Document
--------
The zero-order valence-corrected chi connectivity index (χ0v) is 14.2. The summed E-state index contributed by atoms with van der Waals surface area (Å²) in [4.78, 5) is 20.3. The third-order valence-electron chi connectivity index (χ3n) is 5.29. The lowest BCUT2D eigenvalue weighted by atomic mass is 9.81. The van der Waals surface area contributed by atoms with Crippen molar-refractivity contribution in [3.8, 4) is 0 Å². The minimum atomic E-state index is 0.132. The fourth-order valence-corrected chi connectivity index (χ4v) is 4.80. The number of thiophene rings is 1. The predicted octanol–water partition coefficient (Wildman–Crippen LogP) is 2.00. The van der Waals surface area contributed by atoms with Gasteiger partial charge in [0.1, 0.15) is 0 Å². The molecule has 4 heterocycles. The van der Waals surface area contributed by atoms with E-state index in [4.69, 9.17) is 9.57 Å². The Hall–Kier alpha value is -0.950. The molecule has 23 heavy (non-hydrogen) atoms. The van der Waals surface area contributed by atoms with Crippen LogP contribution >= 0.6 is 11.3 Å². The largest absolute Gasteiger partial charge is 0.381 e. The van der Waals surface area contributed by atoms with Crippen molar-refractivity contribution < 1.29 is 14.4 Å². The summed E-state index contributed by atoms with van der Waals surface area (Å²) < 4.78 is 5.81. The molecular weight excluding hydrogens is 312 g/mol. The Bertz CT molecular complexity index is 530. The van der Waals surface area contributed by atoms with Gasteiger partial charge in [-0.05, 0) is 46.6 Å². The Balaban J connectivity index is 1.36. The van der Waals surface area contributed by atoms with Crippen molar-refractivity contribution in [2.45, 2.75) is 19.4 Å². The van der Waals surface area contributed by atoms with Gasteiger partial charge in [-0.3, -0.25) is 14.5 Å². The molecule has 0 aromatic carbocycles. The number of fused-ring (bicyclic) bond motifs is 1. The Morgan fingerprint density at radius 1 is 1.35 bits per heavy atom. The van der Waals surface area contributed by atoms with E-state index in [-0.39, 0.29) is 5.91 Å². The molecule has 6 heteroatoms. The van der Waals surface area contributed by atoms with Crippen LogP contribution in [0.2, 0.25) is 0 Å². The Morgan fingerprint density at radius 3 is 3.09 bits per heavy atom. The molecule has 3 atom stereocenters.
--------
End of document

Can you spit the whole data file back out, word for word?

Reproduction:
The zero-order valence-corrected chi connectivity index (χ0v) is 14.2. The summed E-state index contributed by atoms with van der Waals surface area (Å²) in [4.78, 5) is 20.3. The third-order valence-electron chi connectivity index (χ3n) is 5.29. The lowest BCUT2D eigenvalue weighted by atomic mass is 9.81. The van der Waals surface area contributed by atoms with Crippen molar-refractivity contribution in [3.8, 4) is 0 Å². The minimum atomic E-state index is 0.132. The fourth-order valence-corrected chi connectivity index (χ4v) is 4.80. The number of thiophene rings is 1. The predicted octanol–water partition coefficient (Wildman–Crippen LogP) is 2.00. The van der Waals surface area contributed by atoms with Gasteiger partial charge in [0.1, 0.15) is 0 Å². The molecule has 4 heterocycles. The van der Waals surface area contributed by atoms with E-state index in [4.69, 9.17) is 9.57 Å². The Hall–Kier alpha value is -0.950. The molecule has 23 heavy (non-hydrogen) atoms. The van der Waals surface area contributed by atoms with Crippen LogP contribution >= 0.6 is 11.3 Å². The largest absolute Gasteiger partial charge is 0.381 e. The van der Waals surface area contributed by atoms with Crippen molar-refractivity contribution < 1.29 is 14.4 Å². The summed E-state index contributed by atoms with van der Waals surface area (Å²) < 4.78 is 5.81. The molecular weight excluding hydrogens is 312 g/mol. The Bertz CT molecular complexity index is 530. The van der Waals surface area contributed by atoms with Gasteiger partial charge in [-0.05, 0) is 46.6 Å². The Balaban J connectivity index is 1.36. The van der Waals surface area contributed by atoms with Crippen molar-refractivity contribution in [2.45, 2.75) is 19.4 Å². The van der Waals surface area contributed by atoms with Gasteiger partial charge in [-0.3, -0.25) is 14.5 Å². The molecule has 0 aromatic carbocycles. The number of fused-ring (bicyclic) bond motifs is 1. The Morgan fingerprint density at radius 1 is 1.35 bits per heavy atom. The van der Waals surface area contributed by atoms with E-state index in [-0.39, 0.29) is 5.91 Å². The molecule has 6 heteroatoms. The van der Waals surface area contributed by atoms with Crippen LogP contribution in [0.2, 0.25) is 0 Å². The Morgan fingerprint density at radius 3 is 3.09 bits per heavy atom. The molecule has 3 atom stereocenters.